We sound like we are into a fairly similar level of camping to you! We have a Vango Icarus 600. It's only 2 (good sized) bedrooms but I love it. You can get an porch type but to go on the front but as we are pretty fair-weather campers we haven't bothered. Plenty of space to store our stuff without being huge. Seems quite easy to put up. Waterproof! We have a double air bed in one side with room to spare, our 3 boys share the other side (last summer it was one single air bed, 1 toddler air bed and a travel cot).
We are a family of 5 (all children
Under 5) so are thinking of buying a new tent to last us a fair few years,(currently only have small two bed). We're really interested in the airgo nimbus 8
Which is an inflatable so speeding to put up take down which is ideal for weekend camping.
There are smaller tents too that are inflatable.
Sorry for not replying sooner. Life gets in the way of MN sometimes. I need to work harder on my priorities!
Hillbilly - the Montana was suggested to me so it's nice to see another recommendation for it.
I hadn't thought of material at all so that's interesting.
Tilder - that's my thinking about the integrated groundsheet. And bugs?
Snugle - ooo, zip in is a great idea!!
Cooking is likely, at some point to be under the porch. If we have a porch with a roll up front bit that will be ok won't it?
RaisingSteam - thanks for all the recommendations of brands. It narrows it down when I'm looking.
Also another vote for the Montana.
3dogs - I really like the Icarus and good to know its spacious.
Cupcake - I'm a bit worried about air beams as wonder what happens if they get a hole 😳 But love the idea!!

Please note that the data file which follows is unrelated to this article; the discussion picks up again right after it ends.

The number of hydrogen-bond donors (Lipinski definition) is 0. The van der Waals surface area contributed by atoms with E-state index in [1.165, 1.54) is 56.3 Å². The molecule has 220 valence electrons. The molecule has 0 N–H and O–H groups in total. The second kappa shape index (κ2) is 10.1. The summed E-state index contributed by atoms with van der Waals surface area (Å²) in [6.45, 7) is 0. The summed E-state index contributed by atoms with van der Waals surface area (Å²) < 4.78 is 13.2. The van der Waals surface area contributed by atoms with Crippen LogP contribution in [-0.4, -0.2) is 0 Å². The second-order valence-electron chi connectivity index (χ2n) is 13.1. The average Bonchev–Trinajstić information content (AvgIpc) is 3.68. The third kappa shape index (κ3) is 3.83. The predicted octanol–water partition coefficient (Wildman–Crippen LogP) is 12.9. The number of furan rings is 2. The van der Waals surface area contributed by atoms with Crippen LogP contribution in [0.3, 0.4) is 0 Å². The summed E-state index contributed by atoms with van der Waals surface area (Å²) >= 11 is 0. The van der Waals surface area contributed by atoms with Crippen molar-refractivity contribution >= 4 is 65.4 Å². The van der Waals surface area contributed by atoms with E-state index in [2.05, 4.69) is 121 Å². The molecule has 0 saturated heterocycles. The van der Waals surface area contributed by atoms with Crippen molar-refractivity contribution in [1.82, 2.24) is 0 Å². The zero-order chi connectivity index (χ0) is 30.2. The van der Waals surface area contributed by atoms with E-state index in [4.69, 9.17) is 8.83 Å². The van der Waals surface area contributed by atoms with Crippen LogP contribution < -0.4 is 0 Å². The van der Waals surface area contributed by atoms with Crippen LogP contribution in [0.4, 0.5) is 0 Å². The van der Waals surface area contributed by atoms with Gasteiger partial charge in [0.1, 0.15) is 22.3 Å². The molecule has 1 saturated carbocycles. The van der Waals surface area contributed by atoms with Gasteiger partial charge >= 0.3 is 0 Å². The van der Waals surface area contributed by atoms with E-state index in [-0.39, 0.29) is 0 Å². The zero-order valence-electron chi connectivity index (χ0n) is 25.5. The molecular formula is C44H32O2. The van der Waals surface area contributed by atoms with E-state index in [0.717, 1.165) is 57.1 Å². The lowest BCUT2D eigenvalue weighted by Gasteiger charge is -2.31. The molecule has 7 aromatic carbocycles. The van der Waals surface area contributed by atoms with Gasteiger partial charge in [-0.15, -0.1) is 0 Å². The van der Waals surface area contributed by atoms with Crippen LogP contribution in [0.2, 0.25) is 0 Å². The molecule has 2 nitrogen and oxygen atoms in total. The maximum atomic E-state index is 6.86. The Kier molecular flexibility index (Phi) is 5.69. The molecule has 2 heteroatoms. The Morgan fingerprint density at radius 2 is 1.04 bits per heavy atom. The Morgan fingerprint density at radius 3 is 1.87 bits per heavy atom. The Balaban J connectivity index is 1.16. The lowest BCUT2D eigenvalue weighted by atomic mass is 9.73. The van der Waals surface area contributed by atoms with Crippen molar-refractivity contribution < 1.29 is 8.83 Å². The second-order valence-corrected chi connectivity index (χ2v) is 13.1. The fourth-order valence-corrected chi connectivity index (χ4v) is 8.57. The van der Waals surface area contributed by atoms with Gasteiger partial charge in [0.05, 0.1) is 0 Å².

Will the kids be happy apart from you? I bought one (a pop up, it is great but discontinued, quechua pop up4.2) with beds at either end but am thinking of swapping to one with side by side bedrooms that you can separate or open up to one big bedroom. Kids prefer that style.
Those big tents with 3 separate rooms are a pain to put up imo as well
That's interesting Bombardier. I was thinking about them and figured there would be bed swapping!
Spend a day at one of the big camping places where loads of tents are set up.
GoOutdoors, or SK Camping in Surrey if nearby or similar.
Go inside all the tents and imagine your family in them.
Do you want a big porch - can this be an extension?
Do you want to be able to put it up by yourself (simple tunnel or pop up construction) .
How heavy / bulky can the bag be? Will you ever go to the beautiful wild / woodland sites where you take your stuff to the pitch b barrow? Steel poles add a lot of weight and bulk over fibreglass.
Is there a little shelter over the roof or a door not on a big slope - i.e will water pour in when you unzip in rain?
Do you want blue or green, a.n other colour, or don't you care?
YES you need a minimum of 3000 HH - 3000 is fine for the UK if a good quality tent - the devil is in the seams - look for taped.
Groundsheet - yes sewn in - a footprint under your tent is relatively inexpensive and saves your whole tent being on a muddy / wet ground for a wet pack up.
In your place, for 4 night stays, I would look at the Vango Icarus or similar: roomy, easy to put up, the Vango tension band system makes it good in wind.
I have not had a close encounter with an inflatable tent - I wonder how long they take to pack up - getting all the air out to fold? They are also heavier.
From bad experience twice I'd advise not to buy a second hand tent.
With respect to which to buy it depends on how often and for how long you're likely to camp.
We had an Outwell Montana when DC were little. We liked the fact that they were sleeping alongside us and the little side porch was great as a toilet area. It was also still standing after a storm when other tents around us had collapsed. It was perfect when camping for a week or more, not really a weekend tent.
However it is heavy. The poles are steel and there is no open porch bit to cook under when it rains. You need to buy a separate extension for that. So that's three bags before you add beds, sleeping bags etc.
Why not start with something smaller and decide if you actually like camping before you go to huge expense? There are smaller tents that you can still stand up in.
We now have an Outwell Cleveland 5. The living area is smaller than the Monty but there is a built in open-sided porch. The poles are fibreglass so everything fits in one bag. Friends have a Nevada with extension that is light and portable too.